The `COUNTUNIQUE`

function in Google Sheets **counts the number of unique values in a dataset.**

It is especially useful when you want to sort through large amounts of data.

##### Table of Contents

The rules for the `COUNTUNIQUE`

function in Google Sheets are:

- The
`COUNTUNIQUE`

function is applicable to any kind of data, numerical or nominal. - It is a variation of the COUNT function that counts only unique data, regardless of how many times they are repeated in a dataset.

Consider this example.

You’re a financial advisor of insurance and investment plans. You’ve helped numerous clients throughout the year, and you want to give them a little Christmas present. Now, some of your clients have only one investment plan, but some others have more than one. Your database is also sorted according to policy numbers rather than client names. How can you tell exactly how many clients you have?

The `COUNTUNIQUE`

function can find that information for you. You might be able to manually count the number of unique values in a smaller database, but sometimes, the values in your database can number over the thousands. In those cases, manually counting for unique values leaves a lot of room for error. The `COUNTUNIQUE`

function can tell you how many unique values you have more accurately and with less effort.

It’s easy to learn and gets the job done. ✅

That’s one example where learning the `COUNTUNIQUE`

function in Google Sheets can be valuable, and there are many more. For instance, In a library catalog, you can use it to know how many titles you have rather than how many books.

Whatever the purpose, the `COUNTUNIQUE`

function gives you accurate information for less work.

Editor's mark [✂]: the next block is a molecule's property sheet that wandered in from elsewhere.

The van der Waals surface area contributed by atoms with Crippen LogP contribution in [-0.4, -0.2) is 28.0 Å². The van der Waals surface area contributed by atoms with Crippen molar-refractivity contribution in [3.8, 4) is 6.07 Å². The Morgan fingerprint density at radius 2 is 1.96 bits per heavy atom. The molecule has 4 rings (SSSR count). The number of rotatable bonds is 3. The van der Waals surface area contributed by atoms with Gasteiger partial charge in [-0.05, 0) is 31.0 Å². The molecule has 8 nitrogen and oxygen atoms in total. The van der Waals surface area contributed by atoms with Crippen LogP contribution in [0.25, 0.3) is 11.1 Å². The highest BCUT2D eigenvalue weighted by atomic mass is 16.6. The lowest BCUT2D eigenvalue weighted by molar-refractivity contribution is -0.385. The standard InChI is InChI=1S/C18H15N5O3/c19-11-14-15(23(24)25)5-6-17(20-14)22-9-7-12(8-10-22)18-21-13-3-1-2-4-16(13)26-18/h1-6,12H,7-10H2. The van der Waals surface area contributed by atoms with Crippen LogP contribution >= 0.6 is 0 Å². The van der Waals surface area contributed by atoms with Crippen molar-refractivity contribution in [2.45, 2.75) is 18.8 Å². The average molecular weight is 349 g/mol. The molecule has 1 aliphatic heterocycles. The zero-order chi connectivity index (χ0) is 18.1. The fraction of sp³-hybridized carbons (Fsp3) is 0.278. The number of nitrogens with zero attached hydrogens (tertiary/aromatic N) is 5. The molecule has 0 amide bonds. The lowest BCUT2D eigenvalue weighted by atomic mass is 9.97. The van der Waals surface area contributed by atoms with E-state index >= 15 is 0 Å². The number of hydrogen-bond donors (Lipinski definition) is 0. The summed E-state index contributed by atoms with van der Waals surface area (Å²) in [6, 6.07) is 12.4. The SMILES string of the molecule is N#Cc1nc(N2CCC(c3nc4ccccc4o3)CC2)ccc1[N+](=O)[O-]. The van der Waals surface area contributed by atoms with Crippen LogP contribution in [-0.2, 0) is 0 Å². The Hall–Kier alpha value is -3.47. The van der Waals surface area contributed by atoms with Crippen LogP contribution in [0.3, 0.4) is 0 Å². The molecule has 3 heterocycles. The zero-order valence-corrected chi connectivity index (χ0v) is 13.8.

Great! Let’s see how it’s used in a more detailed example. We’ll work with an actual database and find all the unique values. It will also help us correctly write our own `COUNTUNIQUE`

functions in Google Sheets. As `COUNTUNIQUE`

is a variation of the COUNT function, we’ll also illustrate how their results can differ.

**The Anatomy of the COUNTUNIQUE Function**

So the syntax (the way we write) of the `COUNTUNIQUE`

function is as follows:

=COUNTUNIQUE(value1, [value2, …])

Let’s go through each part of the function and understand what each term mean:

the equal sign is always how we start any function in Google Sheets.`=`

is our`COUNTUNIQUE`

()`COUNTUNIQUE`

function. It will analyze the data written in the function and return the number of unique values in finds.is any data you want to consider for uniqueness. This can be written into the function, a cell, a range of cells, or a combination of all three. At least one value is required to perform the function. All other values are optional.`Value`

**A Real Example of Using the COUNTUNIQUE Function**

How can you apply this in real life? Check out this example below to see how `COUNTUNIQUE`

is used in Google Sheets.

Let’s expound on the example from above. You’re a financial advisor, and the image above is a simplified version of your database. It shows all the policies you’ve sold and their respective clients. Christmas is coming and you want to give each client a little present. How many presents do you prepare?

You wouldn’t want to refer to the number of policies, as some clients have more than one, and would, therefore, receive more than one present. You’ll want to refer to your **CLIENT NAME** dataset and use the `COUNTUNIQUE`

function to count all the unique client names. Then you’ll know how many clients you have and how many presents to prepare.